Making good on returns
As Liontrust grows, it is giving back to the community and hopes to inspire others to do the same.
Setting aside some of the company’s accumulated profits into a fund, Liontrust’s founder Lim Wei-Jen and managing director Ashley Ong are building a socially responsible company.
When Liontrust’s founder Lim Wei-Jen started the trust and wealth management company in 2005, he set himself a personal long-term goal: he hoped, in time, to give back to the community when the company started doing well.
Managing director Ashley Ong said that the company’s desire to help others came naturally to the management team. Many of them came from humble backgrounds too. Ashley shared how his mother, a school sweeper, would often scrimp and save for her nine children, yet she would tell them that “(if they) had the means to help, do help.”
Ashley said, “To help others is a natural thing to do. It’s nothing special but it’s important that this value stays with our company.”
“We come into contact with people from all backgrounds. Many of them are fortunate to have a comfortable spending capacity. But we also know people who are struggling to make ends meet. We see the gaps in society and want to do our part to build a more inclusive home,” explained Wei-Jen.
In 2015, they decided to formalise their charitable giving and started the Liontrust Charity Fund with the Community Foundation of Singapore (CFS), which helped them put in place a system to structure their giving. Another reason why Liontrust chose to work with CFS was because of its wide network of partnerships with charitable organisations in Singapore, as well as its understanding of the community’s needs.
“To help others is a natural thing to do. It’s nothing special but it’s important that this value stays in our company.”
Ashley said, “Before starting with CFS, we talked about creating an internal committee, which would help to find targeted beneficiaries but that wasn’t the best use of our resources as many of us were not familiar with the charity sector. By setting up a fund with CFS, we are guided by professionals who have the breadth and depth of knowledge of the charitable landscape in Singapore. This is an immense help to maximise our reach to those whom we want to help.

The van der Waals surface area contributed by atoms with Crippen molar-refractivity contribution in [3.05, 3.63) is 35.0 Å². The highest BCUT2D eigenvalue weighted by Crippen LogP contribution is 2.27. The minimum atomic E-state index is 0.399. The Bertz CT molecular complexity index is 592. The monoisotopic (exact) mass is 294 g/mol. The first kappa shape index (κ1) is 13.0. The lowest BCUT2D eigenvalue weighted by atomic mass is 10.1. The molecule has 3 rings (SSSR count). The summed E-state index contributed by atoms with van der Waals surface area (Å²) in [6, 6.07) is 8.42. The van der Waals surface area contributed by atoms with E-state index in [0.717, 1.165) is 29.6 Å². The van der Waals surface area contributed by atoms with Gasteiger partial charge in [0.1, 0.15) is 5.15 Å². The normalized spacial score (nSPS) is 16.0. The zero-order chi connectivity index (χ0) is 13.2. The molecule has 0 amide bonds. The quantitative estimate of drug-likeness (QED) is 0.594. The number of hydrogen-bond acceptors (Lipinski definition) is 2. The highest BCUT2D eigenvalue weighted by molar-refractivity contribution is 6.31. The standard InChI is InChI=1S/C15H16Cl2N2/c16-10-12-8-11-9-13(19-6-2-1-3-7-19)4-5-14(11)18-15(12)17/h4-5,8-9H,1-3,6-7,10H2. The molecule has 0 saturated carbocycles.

“There are less-profiled charities that should be given some attention. But as a small company, we have limited resources to research all of the charities out there. CFS has the expertise to manage our fund and reach out to those who really need support.”
Through CFS, the company has supported charities focusing on children from disadvantaged backgrounds and with special needs. Some of the programmes include hospital transportation for children with muscle degeneration, tuition for disadvantaged children and assistive technology training for visually impaired children.
Wei-Jen hopes that other small companies will be inspired to start a fund, even if they don’t have a large amount to put up.
“Compared to larger organisations, what we do may be modest for a start but we want to help in whatever ways we can. With the fund, we are able to encourage our staff, as well as clients and associates to support the regular charity activities we organise – either through volunteering or monetary contributions. We are confident that the fund will keep growing to benefit even more recipients.”
He said, “I really appreciate the extra help that we got from CFS. After working with them, we feel there’s accountability as they help us make every dollar count.”